Survivorship: Presented data of single-species cultures indicated that survivorship at each tested temperature decreased as a function of increasing egg densities in both species. This result in accordance with Ullyett, ; Miller, ; Klomp, ; Wasti et al. In contrast, Wells and Greenberg a reported insignificant effect of density on survival of C. Explanations for decreasing survival at higher egg densities have been forward by De Jong, ; Baxter and Morrison ; Hanski ; Lominicki ; Godoy et al.

These authors have emphasized the importance of increasing levels of exploitative competition for limited resources among larvae. In double-species cultures, the high survivorship of C. The greater survival ability of C. Wells and Greenberg a found that the interaction between C. Goodbrod and Goff and Reis et al. They found that the interaction increased the survivorship of the former species and decreased that of the latter species.

Sex ratio: In this study, neither egg density nor temperature has a significant effect on the sex ratio of both species raised in pure and mixed cultures. Similar observation was recorded for C. It is evident from previous studies, that the density levels did not show any remarkable effect on the sex ratio of various dipteran species; M.

Amano attributed this due to the density would affect male and female larvae to the same extent as for pupariation. In contrast, in a similar study, Omar observed that the sex ratio of C. Size: The present results indicated that adult size of both species reduced in higher densities than in lower densities. Declines in adult size in favour of larval survivorship is common in many Diptera colonizing ephemeral habitats such as carrion, dung and decaying fruit; Ullyett, ; Kitaoka, ; Bakker, ; Sullivan and Sokal, ; Manoukas and Tsiropoulos, ; Atkinson, ; Butlin and Day, ; Sigurjonsdottir, Explanation for smaller body size, mediated by competition has already been demonstrated by Sullivan and Sokal So and Dudgeon b reported that reduced food individual ration to Boettcherisca formosensis larvae in crowded cultures produced undersized adults.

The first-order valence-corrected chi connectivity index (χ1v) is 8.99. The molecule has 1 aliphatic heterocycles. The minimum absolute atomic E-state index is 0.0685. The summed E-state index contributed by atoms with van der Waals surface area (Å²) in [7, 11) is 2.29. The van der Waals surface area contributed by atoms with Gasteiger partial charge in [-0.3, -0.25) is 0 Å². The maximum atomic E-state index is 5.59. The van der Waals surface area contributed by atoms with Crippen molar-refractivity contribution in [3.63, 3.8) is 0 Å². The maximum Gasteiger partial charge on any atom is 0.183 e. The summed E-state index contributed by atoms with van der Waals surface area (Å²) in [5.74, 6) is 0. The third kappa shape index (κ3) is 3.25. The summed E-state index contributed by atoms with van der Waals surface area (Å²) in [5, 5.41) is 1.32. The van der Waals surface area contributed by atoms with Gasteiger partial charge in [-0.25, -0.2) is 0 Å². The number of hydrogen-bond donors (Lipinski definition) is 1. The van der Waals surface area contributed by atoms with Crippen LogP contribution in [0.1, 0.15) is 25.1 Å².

Comparison between adult size in pure and mixed cultures shows that, for L. The reverse was true for C. Hence, in terms of a reduction in adult size, the data suggest that L. It was shown here that L. Tantawi et al. Therefore, extinction of L. Subscribe Today. Science Alert. Table 1: Minimal total development times in hours of Lucilia sericata and Chrysomya albiceps raised in pure and mixed cultures of a variety of densities and proportions at different temperature regimes Upper figures for Lucilia sericata , Lower figures for Chrysomya albiceps.

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Rearing of L. For C. Addition of C. Neither egg density nor temperature has a significant effect on the sex ratio of the resulting adults. It seems that the interaction between these species is a highly asymmetric case of competition. Competition in nature is difficult to detect and defining of competition is not straightforward Paul, The natural history of carrion flies is thought to include intense competition for larval food Suenaga, a, b; Beaver, , ; Cornaby, ; Baxter and Morrison, ; So and Dugeon, ; Wells and Greenberg, a, b.

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Until recently, the two biologically equivalent blow flies Chrysomya albiceps Wiedemann and Chrysomya rufifacies Macquart had disjunct distributions outside the Americas; the former was Palaearctic, the latter Australasian and Oriental. The two species are now spreading throughout the Americas and coexist in Argentina. The predatory "hairy" larvae of both species are difficult to separate, which could result in taxonomic errors. New diagnostic characters are presented to differentiate the third instars of the two species.

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Chrysomya albiceps is a species belonging to the blow fly family, Calliphoridae. Chrysomya albiceps is considered conspecific with Chrysomya rufifacies by some authorities. The two species have a similar biology and the morphological differences are slight prostigmatic [1] bristle present in C. There are minor differences in larval morphology. The taxonomy of C.